DIE Mercurii, videlicet, 5 die Julii.
Earl of Manchester was appointed by the House
to be Speaker this Day.
Answer from the H. C. about Hull.
The Messengers sent Yesterday to the House of Commons return with this Answer:
That they will send an Answer, by Messengers of their
own, for the adding of Sir Phillip Stapleton and Sir Wm.
Cunstable to the Committee at Hull; and that the House
of Commons do agree to send a Letter to the Lord General, for granting a Commission to Sir Mathew Boynton,
to be Colonel of the Regiment in Hull.
E. of Carlisle's Horses to be restored.
Next, Colonel Mitten was called in, and demanded
by what Warrant he took away the Horses of the Earl
of Carlile; and he produced an Order to him, from
the Committee of Examinations of the House of Commons, "That, they being informed that there were
Horses carried to Waltham, to the Terror of the Country, he was commanded to take and seize the said
Horses, by virtue of his Warrant from the Lord General; and, upon this Order, he seized the Horses:"
And being asked why the Horses were not delivered according to the Order of this House, he acquainted the House, "That Yesterday the Committee
of Examinations made an Order, That he should
not restore the Horses until further Directions of that
Committee; and it was delivered to him last Night."
Upon this, (fn. *) the Speaker, by the Directions of the
House, commanded him to deliver the Horses presently
to the Earl of Carlile.
Their being taken by a Warrant from the Committee of the H. C. for Examinations, a Breach of Privilege.
And their Lordships, taking this Business into Consideration, were of this Opinion, That this taking of the
Earl of Carlile's Horses, being a Peer, and Member of
this House, by a Warrant of the Committee, without
their Lordships Consent, is a Breach of the Privilege of
Parliament: And their Lordships Resolved, To have a
Conference with the House of Commons, to acquaint
them with this Breach of Privilege, and desire Reparation herein; and that they would take Care that no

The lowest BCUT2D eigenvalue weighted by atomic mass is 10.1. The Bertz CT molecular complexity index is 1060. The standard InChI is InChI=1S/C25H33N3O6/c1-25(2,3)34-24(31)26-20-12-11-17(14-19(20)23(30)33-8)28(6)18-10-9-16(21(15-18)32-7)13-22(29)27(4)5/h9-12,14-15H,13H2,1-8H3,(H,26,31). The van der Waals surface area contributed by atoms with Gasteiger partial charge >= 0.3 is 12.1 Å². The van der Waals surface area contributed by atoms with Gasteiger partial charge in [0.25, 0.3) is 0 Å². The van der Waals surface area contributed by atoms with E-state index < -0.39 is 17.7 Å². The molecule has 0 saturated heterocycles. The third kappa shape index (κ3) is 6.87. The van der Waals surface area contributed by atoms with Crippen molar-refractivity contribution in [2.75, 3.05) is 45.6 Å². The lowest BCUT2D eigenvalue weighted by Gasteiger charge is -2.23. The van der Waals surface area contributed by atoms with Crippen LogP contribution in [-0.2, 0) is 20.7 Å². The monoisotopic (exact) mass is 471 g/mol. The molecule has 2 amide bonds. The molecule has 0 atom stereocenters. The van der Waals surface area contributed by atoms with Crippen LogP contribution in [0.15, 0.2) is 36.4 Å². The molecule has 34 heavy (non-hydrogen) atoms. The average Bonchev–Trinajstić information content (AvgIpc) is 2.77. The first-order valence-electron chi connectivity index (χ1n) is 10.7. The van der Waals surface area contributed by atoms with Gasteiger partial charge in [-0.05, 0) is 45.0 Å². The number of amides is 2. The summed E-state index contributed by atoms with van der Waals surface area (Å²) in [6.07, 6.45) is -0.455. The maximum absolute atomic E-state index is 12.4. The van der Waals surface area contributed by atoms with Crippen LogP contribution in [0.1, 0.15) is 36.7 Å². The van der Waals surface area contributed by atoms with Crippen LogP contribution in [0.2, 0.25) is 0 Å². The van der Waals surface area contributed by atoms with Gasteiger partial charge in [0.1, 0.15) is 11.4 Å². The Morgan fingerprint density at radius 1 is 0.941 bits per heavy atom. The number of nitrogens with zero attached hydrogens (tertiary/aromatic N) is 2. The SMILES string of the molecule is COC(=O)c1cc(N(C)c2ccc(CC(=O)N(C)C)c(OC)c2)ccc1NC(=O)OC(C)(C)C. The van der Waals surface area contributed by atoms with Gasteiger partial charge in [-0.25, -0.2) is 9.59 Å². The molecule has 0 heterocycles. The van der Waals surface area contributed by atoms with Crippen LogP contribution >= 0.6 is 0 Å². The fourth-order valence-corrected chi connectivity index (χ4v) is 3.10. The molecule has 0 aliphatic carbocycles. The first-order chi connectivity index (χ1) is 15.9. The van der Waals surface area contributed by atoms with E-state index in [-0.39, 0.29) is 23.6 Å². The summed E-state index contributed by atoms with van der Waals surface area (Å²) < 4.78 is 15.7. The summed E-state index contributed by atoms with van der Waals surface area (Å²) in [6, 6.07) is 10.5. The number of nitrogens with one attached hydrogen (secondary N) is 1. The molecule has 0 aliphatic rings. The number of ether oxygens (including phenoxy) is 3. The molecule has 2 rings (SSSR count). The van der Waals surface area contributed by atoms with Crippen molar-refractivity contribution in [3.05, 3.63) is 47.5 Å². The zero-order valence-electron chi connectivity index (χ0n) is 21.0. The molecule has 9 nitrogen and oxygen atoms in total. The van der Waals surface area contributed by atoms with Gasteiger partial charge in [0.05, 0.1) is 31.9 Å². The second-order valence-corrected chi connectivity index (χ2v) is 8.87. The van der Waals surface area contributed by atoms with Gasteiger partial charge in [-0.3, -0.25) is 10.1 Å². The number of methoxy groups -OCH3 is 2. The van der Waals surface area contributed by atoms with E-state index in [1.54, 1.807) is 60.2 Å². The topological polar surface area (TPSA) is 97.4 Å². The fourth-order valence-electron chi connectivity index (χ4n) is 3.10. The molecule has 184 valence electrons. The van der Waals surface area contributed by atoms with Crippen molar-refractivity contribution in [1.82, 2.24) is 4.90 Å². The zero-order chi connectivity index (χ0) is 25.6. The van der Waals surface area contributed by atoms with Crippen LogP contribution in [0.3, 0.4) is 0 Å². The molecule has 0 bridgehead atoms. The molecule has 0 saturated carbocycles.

such Breach of Privilege may be offered for the future.
Message to the H. C. for a Conference about it.
A Message was sent to the House of Commons, by Sir
Rob't Rich and Mr. Page:
To desire a present Free Conference, in the Painted
Chamber, touching the taking away the Horses of the
Earl of Carlile, a Peer and Member of this House.
Withers and Fendall, for taking away the Earl of Leicester's Goods.
Next, Mr. Anthony Withers and Fendall were called in,
to know by what Directions and Authority they inventoried the Goods of the Earl of Leycester: They answered,
That it was according to the Authority given them by
the Ordinance of Parliament." And it being asked by
what Rule they judge who are Delinquents, and who are
not; they answered, "It was, by the Ordinance, put to
Hereupon this House conceived that there hath
been many Abuses in the Execution of the Ordinance
of Sequestrations, there being but little Benefit coming
to the Parliament, and great Scandal by the undue Execution thereof; therefore Resolved, To have a Conference with the House of Commons, to desire that the
Committees of both Houses for Sequestrations may
meet, and take all the Abuses into Consideration, and
report the same to the Houses, with some Remedy for
the redressing of the said Abuses.
Message to the H. C. for the Committees for Sequestrations to meet, and consider the Abuses of that Ordinance.